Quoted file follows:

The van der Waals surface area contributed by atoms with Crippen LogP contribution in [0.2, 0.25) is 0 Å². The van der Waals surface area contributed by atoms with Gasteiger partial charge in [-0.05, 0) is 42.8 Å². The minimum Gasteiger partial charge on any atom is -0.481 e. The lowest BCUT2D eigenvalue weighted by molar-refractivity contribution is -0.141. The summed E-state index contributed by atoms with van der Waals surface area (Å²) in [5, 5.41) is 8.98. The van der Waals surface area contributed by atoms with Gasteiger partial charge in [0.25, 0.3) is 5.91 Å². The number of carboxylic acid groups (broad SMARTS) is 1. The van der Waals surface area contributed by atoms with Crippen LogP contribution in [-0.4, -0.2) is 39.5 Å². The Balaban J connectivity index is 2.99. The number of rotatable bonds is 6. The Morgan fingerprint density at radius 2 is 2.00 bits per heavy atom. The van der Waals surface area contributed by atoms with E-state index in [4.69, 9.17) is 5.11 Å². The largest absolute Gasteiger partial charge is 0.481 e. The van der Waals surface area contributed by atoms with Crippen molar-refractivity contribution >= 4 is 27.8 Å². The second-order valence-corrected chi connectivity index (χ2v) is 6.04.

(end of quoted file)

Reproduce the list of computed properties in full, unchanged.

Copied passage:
The van der Waals surface area contributed by atoms with Crippen LogP contribution in [0.2, 0.25) is 0 Å². The van der Waals surface area contributed by atoms with Gasteiger partial charge in [-0.05, 0) is 42.8 Å². The minimum Gasteiger partial charge on any atom is -0.481 e. The lowest BCUT2D eigenvalue weighted by molar-refractivity contribution is -0.141. The summed E-state index contributed by atoms with van der Waals surface area (Å²) in [5, 5.41) is 8.98. The van der Waals surface area contributed by atoms with Gasteiger partial charge in [0.25, 0.3) is 5.91 Å². The number of carboxylic acid groups (broad SMARTS) is 1. The van der Waals surface area contributed by atoms with Crippen LogP contribution in [-0.4, -0.2) is 39.5 Å². The Balaban J connectivity index is 2.99. The number of rotatable bonds is 6. The Morgan fingerprint density at radius 2 is 2.00 bits per heavy atom. The van der Waals surface area contributed by atoms with E-state index in [4.69, 9.17) is 5.11 Å². The largest absolute Gasteiger partial charge is 0.481 e. The van der Waals surface area contributed by atoms with Crippen molar-refractivity contribution >= 4 is 27.8 Å². The second-order valence-corrected chi connectivity index (χ2v) is 6.04.